Clip: Kid Congo Powers and Deliberate Strangers in Pgh tonight
Kid Congo Powers
Writer: ED MASLEY
Kid Congo Powers has bailed on more cool bands than most guitarists
have a prayer of joining. At 21, he left the Gun Club for the Cramps,
then quit the Cramps to rejoin, establishing an off-and-on pattern
with the Gun Club that persisted until the death of longtime friend
and head deviant Jeffrey Lee Pierce. Later, he found himself living in
Germany, adding his distinctive sense of style to several classic Nick
Cave and the Bad Seeds records — before walking out on that group,
"I think sometimes your work is just done," he explains, with a laugh.
"And I don't care about this whole thing where you have to be a band
for, like, 100 years. What's that about?"
He'd still be playing in the Gun Club, though, if such a thing were
possible. Unlike the Cramps or the Bad Seeds, the band's deadly blend
of rockabilly, punk and blues was partly his vision. When Pierce
convinced Powers (then still known as Brian Tristan) to put the band
together after they bonded over Pere Ubu, he couldn't even play an
instrument. But that didn't stop the Cramps from asking him to sign on
roughly one year later, just in time to play on their amazing
Asked if he still thinks he made the right decision, Powers points out
that it all worked out in everyone's best interests.
"The Cramps were an established band," he says. "And the new guy in
the Cramps came from this band that was loved by [Cramps founders] Lux
and Ivy. So the Gun Club got the stamp of approval. And then, they
managed to make an absolutely amazing record." Powers isn't on that
record — the acclaimed 1981 Fire of Love — although he did contribute
to the writing, having been in the band, as he puts it, "up until 10
minutes before the recording."
While they never sold as many records as the Bad Seeds or the Cramps,
the Gun Club's legend may be burning brighter now than ever. In part,
it's a case of the kids being given a healthy shove in that direction
by the Gun Club-loving White Stripes. But none of that would matter if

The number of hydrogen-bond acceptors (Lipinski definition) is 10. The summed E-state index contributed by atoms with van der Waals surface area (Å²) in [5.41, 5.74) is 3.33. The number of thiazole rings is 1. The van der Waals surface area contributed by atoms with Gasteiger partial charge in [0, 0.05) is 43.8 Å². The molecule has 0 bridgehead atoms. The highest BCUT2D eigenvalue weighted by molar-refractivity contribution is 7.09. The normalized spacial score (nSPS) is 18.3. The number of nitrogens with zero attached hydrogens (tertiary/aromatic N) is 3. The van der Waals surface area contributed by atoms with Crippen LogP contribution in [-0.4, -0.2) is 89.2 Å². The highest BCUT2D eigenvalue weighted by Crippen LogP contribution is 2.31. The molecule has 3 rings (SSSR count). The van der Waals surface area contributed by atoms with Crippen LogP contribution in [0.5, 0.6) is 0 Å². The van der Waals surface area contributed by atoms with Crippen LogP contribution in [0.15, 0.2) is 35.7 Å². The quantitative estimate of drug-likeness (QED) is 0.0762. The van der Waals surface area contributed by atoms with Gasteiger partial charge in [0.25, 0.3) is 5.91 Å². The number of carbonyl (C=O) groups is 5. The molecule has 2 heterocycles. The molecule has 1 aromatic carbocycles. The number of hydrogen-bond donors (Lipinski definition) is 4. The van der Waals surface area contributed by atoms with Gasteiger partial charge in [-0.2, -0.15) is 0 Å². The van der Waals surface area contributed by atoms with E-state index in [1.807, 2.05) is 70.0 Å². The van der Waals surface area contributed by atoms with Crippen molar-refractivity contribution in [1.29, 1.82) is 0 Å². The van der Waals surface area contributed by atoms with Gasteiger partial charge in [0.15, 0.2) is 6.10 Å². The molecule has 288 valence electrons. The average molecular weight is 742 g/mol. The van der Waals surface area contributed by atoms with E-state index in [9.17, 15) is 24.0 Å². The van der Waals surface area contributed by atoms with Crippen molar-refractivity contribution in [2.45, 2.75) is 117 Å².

the music didn't live up to the hype.
"It's like my generation and the Sonics," Powers figures. "Suddenly,
you hear this, and you're just like, 'Ohmigod, what was that?' That
kind of rawness and passion, it's magic. It's like when you listen to
Fun House. Every time, you're just like, 'Oh my God, this is
incredible. I've only heard it 10,000 times and it feels like I'm
listening to it for the first time.' And I think it's just because it
was a howl from deep within."
There are some constants, Powers says, between the three bands people
tend to think of when they hear his name (although he's also played in
Die Haut, Congo Norvell, The Knoxville Girls and roughly seven billion
"All three singers," he says, "were incredible singers that some
people may say were horrible singers. All three had a very strong
vision of what they wanted their music to be and a very strong vision
of otherness. And there was no compromise," he says. "I was watching a
Gun Club documentary and there was so much of 'Jeffrey was difficult,'
'Oh, he ruined everything.' "He was a monster.' But you know what? All
of the people I've worked with are monsters. Anyone who doesn't
compromise is viewed as a monster. That's something I've learned to
admire and try to instill in my own approach to making music."
Powers' latest project finds him narrating, not singing, at the helm
of his own band, Kid Congo and the Pink Monkey Birds. The first
release, Philosophy and Underwear, is something Powers proudly calls
"my own little New York album," populated by the kind of seedy
characters you'd find in one of Lou Reed's better songs. And now that
the record's finished, he's quit New York, his home of 10 years, for
Washington, D.C., to write a book about his life.
"I think I've done enough," he says. "I think it's time for some
reflection on it all. I keep so incredibly busy, it's always the next
thing, the next thing, the next thing. So that's gonna be my next
Then, without pausing, he adds, "But I'm sure I'll be making some
music as well."
Kid Congo Powers and the Pink Monkey Birds with the Deliberate
Strangers and the Crow Fly Trio. 10 p.m. Thu. Oct. 12. 31st Street
Pub, 3101 Penn Ave., Strip District. $10. 412-391-8334 or